DesignIntelligence has published a new article by Scott Simpson, FAIA. “What Have We Learned?” is well-written and lays out some of the problems in the profession of architecture right now. http://www.di.net/articles/what-have-we-learned/
The article mentions that most owners find architects’ construction documents inadequate.
I just posted the following comment on the article. It’s not showing up yet. It might soon, it might never. I feel strongly about this, so I am sharing it here.
The article states that “…92 percent of owners do not believe that architects’ construction documents are suitable for the purpose intended.”
How can attempts “to prove that ‘good design is good business'” possibly solve this problem? Will SOMEONE ELSE fulfill the task of producing adequate construction documents while architects busy themselves with “becoming conversant” in “good business” and making up new “value propositions” to offer to potential clients?
Adequate information with which to construct buildings will still be necessary, whether it’s in digital form or on paper. Someone needs to produce this information. For hundreds of years, architects have been the people doing this. This is what architects are licensed to do. It still needs to be done.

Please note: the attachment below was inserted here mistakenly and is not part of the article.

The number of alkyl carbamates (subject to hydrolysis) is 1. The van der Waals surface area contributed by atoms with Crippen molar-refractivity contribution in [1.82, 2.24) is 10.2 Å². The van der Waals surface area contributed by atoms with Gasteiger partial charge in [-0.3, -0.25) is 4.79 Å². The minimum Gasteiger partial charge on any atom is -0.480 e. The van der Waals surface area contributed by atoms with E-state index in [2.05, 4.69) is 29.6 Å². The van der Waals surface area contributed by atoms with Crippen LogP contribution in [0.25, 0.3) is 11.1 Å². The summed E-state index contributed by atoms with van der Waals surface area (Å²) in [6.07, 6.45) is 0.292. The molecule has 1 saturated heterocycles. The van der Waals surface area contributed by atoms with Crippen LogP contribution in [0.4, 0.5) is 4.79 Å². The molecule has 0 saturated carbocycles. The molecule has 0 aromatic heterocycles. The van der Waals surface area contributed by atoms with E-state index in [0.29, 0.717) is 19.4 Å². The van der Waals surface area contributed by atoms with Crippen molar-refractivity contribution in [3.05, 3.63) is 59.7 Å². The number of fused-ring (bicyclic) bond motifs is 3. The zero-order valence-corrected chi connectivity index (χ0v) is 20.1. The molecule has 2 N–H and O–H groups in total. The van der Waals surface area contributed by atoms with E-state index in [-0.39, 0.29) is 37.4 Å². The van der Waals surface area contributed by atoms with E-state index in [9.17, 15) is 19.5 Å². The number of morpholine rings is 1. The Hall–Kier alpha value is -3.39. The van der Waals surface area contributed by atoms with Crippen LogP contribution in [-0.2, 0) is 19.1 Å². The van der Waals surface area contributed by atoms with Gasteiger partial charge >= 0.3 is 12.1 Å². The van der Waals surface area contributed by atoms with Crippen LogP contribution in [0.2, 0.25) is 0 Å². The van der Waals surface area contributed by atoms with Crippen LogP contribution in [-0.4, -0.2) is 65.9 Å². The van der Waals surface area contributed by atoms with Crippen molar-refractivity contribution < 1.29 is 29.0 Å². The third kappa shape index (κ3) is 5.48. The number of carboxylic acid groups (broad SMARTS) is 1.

Encouraging architects in different directions, without addressing how this need for adequate construction documents is to be fulfilled, is silly.
Bad behavior in toddlers is best addressed by redirection (“Don’t pull the flowers off the bush; here’s a ball instead!”) Redirection is NOT the appropriate remedy for inadequate performance of NECESSARY duties.
Architects ought to be producing good construction documents. I believe that this is our primary obligation under the terms of our licensure. If we don’t, who will?
The Construction Specifications Institute can help. Have you seen the new CSI logo? The new tagline is “Building Knowledge. Improving Project Delivery.” Good construction documents are achievable, but you can’t produce them unless you understand building technology and the principles of construction documentation. If you want to start building your own knowledge about how to produce good construction documents, check out CSI. http://www.csinet.org
New directions for architects may be necessary. But basic obligations of architects are not being fulfilled. We must master the basics before we can move in new directions.